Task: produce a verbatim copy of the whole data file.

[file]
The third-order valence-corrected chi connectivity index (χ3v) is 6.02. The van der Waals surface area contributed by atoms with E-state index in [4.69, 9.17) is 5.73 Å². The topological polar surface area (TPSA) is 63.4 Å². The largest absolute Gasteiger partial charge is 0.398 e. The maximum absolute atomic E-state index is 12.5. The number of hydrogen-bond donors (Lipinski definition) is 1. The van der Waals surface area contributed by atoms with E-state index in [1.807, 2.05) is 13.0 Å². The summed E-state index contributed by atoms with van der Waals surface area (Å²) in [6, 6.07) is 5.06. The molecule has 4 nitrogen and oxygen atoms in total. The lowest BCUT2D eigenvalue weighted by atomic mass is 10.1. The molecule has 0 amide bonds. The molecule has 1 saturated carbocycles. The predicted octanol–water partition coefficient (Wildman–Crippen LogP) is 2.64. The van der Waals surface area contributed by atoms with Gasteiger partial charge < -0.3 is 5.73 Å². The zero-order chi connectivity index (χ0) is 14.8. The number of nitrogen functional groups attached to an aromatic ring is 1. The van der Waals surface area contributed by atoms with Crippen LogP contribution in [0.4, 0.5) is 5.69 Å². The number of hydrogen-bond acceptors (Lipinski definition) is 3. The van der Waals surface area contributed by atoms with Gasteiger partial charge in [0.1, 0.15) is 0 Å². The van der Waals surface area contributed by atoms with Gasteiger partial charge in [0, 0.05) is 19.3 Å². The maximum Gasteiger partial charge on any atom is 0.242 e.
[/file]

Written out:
The third-order valence-corrected chi connectivity index (χ3v) is 6.02. The van der Waals surface area contributed by atoms with E-state index in [4.69, 9.17) is 5.73 Å². The topological polar surface area (TPSA) is 63.4 Å². The largest absolute Gasteiger partial charge is 0.398 e. The maximum absolute atomic E-state index is 12.5. The number of hydrogen-bond donors (Lipinski definition) is 1. The van der Waals surface area contributed by atoms with E-state index in [1.807, 2.05) is 13.0 Å². The summed E-state index contributed by atoms with van der Waals surface area (Å²) in [6, 6.07) is 5.06. The molecule has 4 nitrogen and oxygen atoms in total. The lowest BCUT2D eigenvalue weighted by atomic mass is 10.1. The molecule has 0 amide bonds. The molecule has 1 saturated carbocycles. The predicted octanol–water partition coefficient (Wildman–Crippen LogP) is 2.64. The van der Waals surface area contributed by atoms with Gasteiger partial charge < -0.3 is 5.73 Å². The zero-order chi connectivity index (χ0) is 14.8. The number of nitrogen functional groups attached to an aromatic ring is 1. The van der Waals surface area contributed by atoms with Crippen LogP contribution in [0.4, 0.5) is 5.69 Å². The number of hydrogen-bond acceptors (Lipinski definition) is 3. The van der Waals surface area contributed by atoms with Gasteiger partial charge in [0.1, 0.15) is 0 Å². The van der Waals surface area contributed by atoms with Gasteiger partial charge in [0, 0.05) is 19.3 Å². The maximum Gasteiger partial charge on any atom is 0.242 e.